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frequencies above what microphone allows Microphones have a frequency response curve. This is a random example: The exact shape of the diagram is different for each microphone, but they all have one thing in common: the response will be as close to flat as possible in the range we're usually interested in (20 Hz- 20 kHz for full-range audio microphones), ...


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Referencing both manuals for the Snowball Blue Microphone (and this manual) which provide similar information with different descriptions of the settings, this switch controls the pickup pattern, Position 1, Setting: Cardioid (capsule), Applications: speech, vocals, podcasting Picks up sound from the front, ideal for podcasting, game streaming or recording ...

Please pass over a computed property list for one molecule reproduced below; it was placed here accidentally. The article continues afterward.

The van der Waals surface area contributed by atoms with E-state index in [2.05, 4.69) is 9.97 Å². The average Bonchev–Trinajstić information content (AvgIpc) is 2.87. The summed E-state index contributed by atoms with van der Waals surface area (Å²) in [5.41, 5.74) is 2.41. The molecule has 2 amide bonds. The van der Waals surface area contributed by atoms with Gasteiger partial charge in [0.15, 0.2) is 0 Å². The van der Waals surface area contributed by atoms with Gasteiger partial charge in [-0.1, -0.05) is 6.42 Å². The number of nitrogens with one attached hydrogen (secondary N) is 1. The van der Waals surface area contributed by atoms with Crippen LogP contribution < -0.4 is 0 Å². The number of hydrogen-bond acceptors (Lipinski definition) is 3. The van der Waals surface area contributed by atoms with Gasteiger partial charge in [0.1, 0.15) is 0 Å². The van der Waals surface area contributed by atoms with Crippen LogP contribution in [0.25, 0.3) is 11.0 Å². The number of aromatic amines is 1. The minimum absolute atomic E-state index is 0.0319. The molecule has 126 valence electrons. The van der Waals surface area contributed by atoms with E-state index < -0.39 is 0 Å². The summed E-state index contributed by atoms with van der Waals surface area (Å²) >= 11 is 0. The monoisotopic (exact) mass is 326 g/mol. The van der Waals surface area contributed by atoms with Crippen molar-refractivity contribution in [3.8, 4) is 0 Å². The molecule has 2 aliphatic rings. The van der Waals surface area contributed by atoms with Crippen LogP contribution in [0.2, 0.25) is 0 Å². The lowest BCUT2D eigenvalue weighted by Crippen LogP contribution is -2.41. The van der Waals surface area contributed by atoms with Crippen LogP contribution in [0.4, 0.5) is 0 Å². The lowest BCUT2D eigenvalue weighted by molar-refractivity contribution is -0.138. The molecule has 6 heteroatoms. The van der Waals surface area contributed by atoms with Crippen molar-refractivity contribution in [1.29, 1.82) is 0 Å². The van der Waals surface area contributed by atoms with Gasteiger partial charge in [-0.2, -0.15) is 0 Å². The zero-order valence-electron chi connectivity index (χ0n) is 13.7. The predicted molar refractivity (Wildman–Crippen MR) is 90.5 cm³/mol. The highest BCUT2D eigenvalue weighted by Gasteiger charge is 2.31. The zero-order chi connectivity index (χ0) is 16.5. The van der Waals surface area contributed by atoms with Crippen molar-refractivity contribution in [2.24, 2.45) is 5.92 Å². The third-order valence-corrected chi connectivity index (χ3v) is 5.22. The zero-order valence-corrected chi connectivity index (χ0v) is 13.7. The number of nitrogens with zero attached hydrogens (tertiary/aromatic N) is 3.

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Rode has now a device which allows to plug in microphones which need to be powered by power usually provided by smartphones (2.7v) through TRRS such as Rode's Lavalier Go or Shure's MVL/A to a USB sound card or any mic entry using XLR. This is Rode VXLR+. The XLR has to provide 12-48V phantom power. From Rode's site: The VXLR+ is a 3.5mm female TRS ...


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For this sort of application you probably want a mixing desk that can handle automixing - something like a Yamaha QL-1 which has an in-built Dugan Automixer. This will significantly help with the noise-floor. Also you need to look and see how the mics are being used. IF the microphones are a long way from the subjects, then you will definitely get noise ...


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